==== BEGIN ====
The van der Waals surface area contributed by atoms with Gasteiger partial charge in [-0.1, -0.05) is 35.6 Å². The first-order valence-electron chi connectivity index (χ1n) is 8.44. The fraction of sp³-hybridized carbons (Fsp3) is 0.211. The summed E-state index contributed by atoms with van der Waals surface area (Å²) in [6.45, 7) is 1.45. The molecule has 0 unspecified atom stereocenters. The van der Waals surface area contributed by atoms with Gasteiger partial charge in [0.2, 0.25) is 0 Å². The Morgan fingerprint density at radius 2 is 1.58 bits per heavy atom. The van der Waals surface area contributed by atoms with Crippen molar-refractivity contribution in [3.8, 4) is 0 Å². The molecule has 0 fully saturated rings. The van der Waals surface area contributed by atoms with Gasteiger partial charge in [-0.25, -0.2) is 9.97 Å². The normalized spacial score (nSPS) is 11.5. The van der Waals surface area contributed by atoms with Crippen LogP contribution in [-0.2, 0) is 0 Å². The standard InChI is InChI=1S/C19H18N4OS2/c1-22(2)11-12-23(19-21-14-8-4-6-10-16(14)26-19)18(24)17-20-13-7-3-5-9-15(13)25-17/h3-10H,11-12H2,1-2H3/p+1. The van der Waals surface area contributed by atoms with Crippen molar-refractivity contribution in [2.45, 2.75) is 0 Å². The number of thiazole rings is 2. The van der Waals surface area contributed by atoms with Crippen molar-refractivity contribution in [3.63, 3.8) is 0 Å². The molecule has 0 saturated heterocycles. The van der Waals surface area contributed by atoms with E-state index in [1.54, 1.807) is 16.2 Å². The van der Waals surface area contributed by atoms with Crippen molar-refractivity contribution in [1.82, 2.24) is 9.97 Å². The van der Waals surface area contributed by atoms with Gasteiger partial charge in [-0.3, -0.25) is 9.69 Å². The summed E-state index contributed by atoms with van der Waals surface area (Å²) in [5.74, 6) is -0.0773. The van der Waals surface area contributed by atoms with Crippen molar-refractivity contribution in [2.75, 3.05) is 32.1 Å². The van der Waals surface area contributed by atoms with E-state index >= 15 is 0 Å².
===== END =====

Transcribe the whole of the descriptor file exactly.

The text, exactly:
The van der Waals surface area contributed by atoms with Gasteiger partial charge in [-0.1, -0.05) is 35.6 Å². The first-order valence-electron chi connectivity index (χ1n) is 8.44. The fraction of sp³-hybridized carbons (Fsp3) is 0.211. The summed E-state index contributed by atoms with van der Waals surface area (Å²) in [6.45, 7) is 1.45. The molecule has 0 unspecified atom stereocenters. The van der Waals surface area contributed by atoms with Gasteiger partial charge in [0.2, 0.25) is 0 Å². The Morgan fingerprint density at radius 2 is 1.58 bits per heavy atom. The van der Waals surface area contributed by atoms with Crippen molar-refractivity contribution in [3.8, 4) is 0 Å². The molecule has 0 fully saturated rings. The van der Waals surface area contributed by atoms with Gasteiger partial charge in [-0.25, -0.2) is 9.97 Å². The normalized spacial score (nSPS) is 11.5. The van der Waals surface area contributed by atoms with Crippen LogP contribution in [-0.2, 0) is 0 Å². The standard InChI is InChI=1S/C19H18N4OS2/c1-22(2)11-12-23(19-21-14-8-4-6-10-16(14)26-19)18(24)17-20-13-7-3-5-9-15(13)25-17/h3-10H,11-12H2,1-2H3/p+1. The van der Waals surface area contributed by atoms with Crippen molar-refractivity contribution in [2.45, 2.75) is 0 Å². The number of thiazole rings is 2. The van der Waals surface area contributed by atoms with Crippen molar-refractivity contribution in [3.63, 3.8) is 0 Å². The molecule has 0 saturated heterocycles. The van der Waals surface area contributed by atoms with E-state index in [1.54, 1.807) is 16.2 Å². The van der Waals surface area contributed by atoms with Crippen molar-refractivity contribution in [1.82, 2.24) is 9.97 Å². The van der Waals surface area contributed by atoms with Gasteiger partial charge in [-0.3, -0.25) is 9.69 Å². The summed E-state index contributed by atoms with van der Waals surface area (Å²) in [5.74, 6) is -0.0773. The van der Waals surface area contributed by atoms with Crippen molar-refractivity contribution in [2.75, 3.05) is 32.1 Å². The van der Waals surface area contributed by atoms with E-state index >= 15 is 0 Å².